Fighting for David
Unlike a kid, though, Bloom hated to complain. While covering the war, he brushed off the serious ache in his legs caused by sleeping doubled up in an armored vehicle. On April 5,2003, that cramp killed him when a blood clot caused by a condition known as deep vein thrombosis (DVT) traveled to his lungs. Two years later his widow, who lives outside New York City, is using one tragedy to prevent others by raising awareness about what has often been called a silent killer. "After David passed away, I wanted to know more," says the mother of twins Nicole and Christine, 10, and Ava, 5. "I found out that more people die from DVT than from AIDS and breast cancer combined [in the U.S.]. And yet I'd never heard of it."
Melanie wasn't used to speaking in public about anything, much less her personal anguish. "David was the public person," she says. "I am really more reserved and private." But among the 80,000 letters she received after his death was one from a woman who wrote, "Your husband saved my husband's life. We're sorry for your loss, but because of what we saw on the Today show about your husband, my husband, who had been complaining about a kink in his leg, went to see the doctor. He had a blood clot."
That, says Melanie, "made me think." Today she is a paid spokeswoman for the Coalition to Prevent DVT, a position she took with encouragement from David's former colleague Katie Couric. "She said, 'What do you think David would do?' I said, 'If the tables were turned, David would be out there.' And she said, 'Yeah, David would want you to do it, absolutely.' " (See box for more information.)
The can-do spirit of Melanie's husband has proved infectious. After marrying in 1990—Melanie demanded her baby-faced suitor show his ID to prove his age before agreeing to a first date-the couple roved from city to city before settling in New York in 2000. "The national news charted our family course," says Melanie. Taxed by her husband's frequent trips away from home, Melanie was never actually scared until he left to cover the war in Iraq. "I found I couldn't sleep when the war began," she says. "I watched TV constantly. I found it comforting to see him there." Two nights before his death David called and reported that he had a pain in his leg—a warning sign of DVT. Only afterward did Melanie learn that her husband had been limping. "If I just had the knowledge then that I have now," she says.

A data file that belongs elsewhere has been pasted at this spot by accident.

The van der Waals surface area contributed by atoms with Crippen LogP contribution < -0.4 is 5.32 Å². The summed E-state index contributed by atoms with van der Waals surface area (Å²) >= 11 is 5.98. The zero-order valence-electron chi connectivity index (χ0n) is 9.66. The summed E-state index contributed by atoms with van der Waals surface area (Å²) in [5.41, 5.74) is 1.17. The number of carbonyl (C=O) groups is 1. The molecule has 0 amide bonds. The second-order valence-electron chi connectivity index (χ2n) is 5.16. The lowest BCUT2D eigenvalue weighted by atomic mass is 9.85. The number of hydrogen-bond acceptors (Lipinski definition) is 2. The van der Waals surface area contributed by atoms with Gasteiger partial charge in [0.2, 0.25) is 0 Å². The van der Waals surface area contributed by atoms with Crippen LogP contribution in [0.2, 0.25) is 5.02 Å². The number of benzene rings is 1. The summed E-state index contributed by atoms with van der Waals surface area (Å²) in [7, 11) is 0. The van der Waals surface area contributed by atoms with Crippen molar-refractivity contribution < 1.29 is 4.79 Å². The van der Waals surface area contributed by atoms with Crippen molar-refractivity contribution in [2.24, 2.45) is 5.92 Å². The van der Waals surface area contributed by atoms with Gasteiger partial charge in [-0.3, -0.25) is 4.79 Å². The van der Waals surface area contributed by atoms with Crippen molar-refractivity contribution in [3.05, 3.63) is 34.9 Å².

David, who, like Melanie, was Catholic, had experienced a spiritual rebirth in the desert. In his last e-mail to his wife he spoke of how "God takes you to the depth of your being, until you're at rock bottom and then... picks you up with your bootstraps and leads you home." Since his death, Melanie has followed a parallel path. "Telling the girls was the hardest thing I've ever done in my entire life, bar none. It was just so hard to shatter their innocence," she says. For a time, laughter disappeared from the house, and the sound of David's brother's voice on the answering machine was enough to set off another round of tears.
But, with the aid of a fixed routine and gestures of support (many from military families), the Bloom family slowly began to see color ebb back into their lives. Melanie says her work with DVT prevention "has helped me rechannel my grief and frustration." And with three budding Blooms to look after, she isn't alone. Faced with the prospect of skipping their school's annual father-daughter dance last November, young Christine invited David's brother Jim, and Nicole, their father's longtime colleague, newsman Bob Woodruff. "When I heard my daughters laugh again after I don't know how many months, that was a milestone," she says. "I'm in awe of them. They have their father's indomitable spirit."
Mary Green in New York City and Giovanna Breu in Chicago